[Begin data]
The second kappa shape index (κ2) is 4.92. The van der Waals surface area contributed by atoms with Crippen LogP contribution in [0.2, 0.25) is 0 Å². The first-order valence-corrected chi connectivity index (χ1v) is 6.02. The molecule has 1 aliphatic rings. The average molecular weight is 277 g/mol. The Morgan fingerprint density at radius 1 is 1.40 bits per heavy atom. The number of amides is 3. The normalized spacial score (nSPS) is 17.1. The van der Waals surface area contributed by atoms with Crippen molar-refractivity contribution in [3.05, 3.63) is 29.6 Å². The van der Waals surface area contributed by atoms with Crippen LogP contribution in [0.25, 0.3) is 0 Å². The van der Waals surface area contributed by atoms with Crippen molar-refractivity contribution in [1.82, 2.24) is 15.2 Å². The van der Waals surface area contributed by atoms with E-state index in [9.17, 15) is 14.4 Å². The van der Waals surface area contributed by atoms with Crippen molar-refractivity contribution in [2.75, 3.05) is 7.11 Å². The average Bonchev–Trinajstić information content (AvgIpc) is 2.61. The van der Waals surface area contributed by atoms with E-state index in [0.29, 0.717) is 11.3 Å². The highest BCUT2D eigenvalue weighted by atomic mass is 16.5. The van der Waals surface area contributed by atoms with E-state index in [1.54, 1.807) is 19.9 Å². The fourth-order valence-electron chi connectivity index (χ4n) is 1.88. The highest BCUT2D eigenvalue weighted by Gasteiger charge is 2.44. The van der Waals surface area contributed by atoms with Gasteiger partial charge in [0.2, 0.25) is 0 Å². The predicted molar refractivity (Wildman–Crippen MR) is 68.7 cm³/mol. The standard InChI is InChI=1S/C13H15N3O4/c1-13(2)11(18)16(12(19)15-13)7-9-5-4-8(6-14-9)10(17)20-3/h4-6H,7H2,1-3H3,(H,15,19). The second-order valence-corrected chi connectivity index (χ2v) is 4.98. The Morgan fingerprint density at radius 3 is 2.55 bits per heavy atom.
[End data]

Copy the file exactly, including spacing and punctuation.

The second kappa shape index (κ2) is 4.92. The van der Waals surface area contributed by atoms with Crippen LogP contribution in [0.2, 0.25) is 0 Å². The first-order valence-corrected chi connectivity index (χ1v) is 6.02. The molecule has 1 aliphatic rings. The average molecular weight is 277 g/mol. The Morgan fingerprint density at radius 1 is 1.40 bits per heavy atom. The number of amides is 3. The normalized spacial score (nSPS) is 17.1. The van der Waals surface area contributed by atoms with Crippen molar-refractivity contribution in [3.05, 3.63) is 29.6 Å². The van der Waals surface area contributed by atoms with Crippen LogP contribution in [0.25, 0.3) is 0 Å². The van der Waals surface area contributed by atoms with Crippen molar-refractivity contribution in [1.82, 2.24) is 15.2 Å². The van der Waals surface area contributed by atoms with E-state index in [9.17, 15) is 14.4 Å². The van der Waals surface area contributed by atoms with Crippen molar-refractivity contribution in [2.75, 3.05) is 7.11 Å². The average Bonchev–Trinajstić information content (AvgIpc) is 2.61. The van der Waals surface area contributed by atoms with E-state index in [0.29, 0.717) is 11.3 Å². The highest BCUT2D eigenvalue weighted by atomic mass is 16.5. The van der Waals surface area contributed by atoms with E-state index in [1.54, 1.807) is 19.9 Å². The fourth-order valence-electron chi connectivity index (χ4n) is 1.88. The highest BCUT2D eigenvalue weighted by Gasteiger charge is 2.44. The van der Waals surface area contributed by atoms with Gasteiger partial charge in [0.2, 0.25) is 0 Å². The predicted molar refractivity (Wildman–Crippen MR) is 68.7 cm³/mol. The standard InChI is InChI=1S/C13H15N3O4/c1-13(2)11(18)16(12(19)15-13)7-9-5-4-8(6-14-9)10(17)20-3/h4-6H,7H2,1-3H3,(H,15,19). The second-order valence-corrected chi connectivity index (χ2v) is 4.98. The Morgan fingerprint density at radius 3 is 2.55 bits per heavy atom.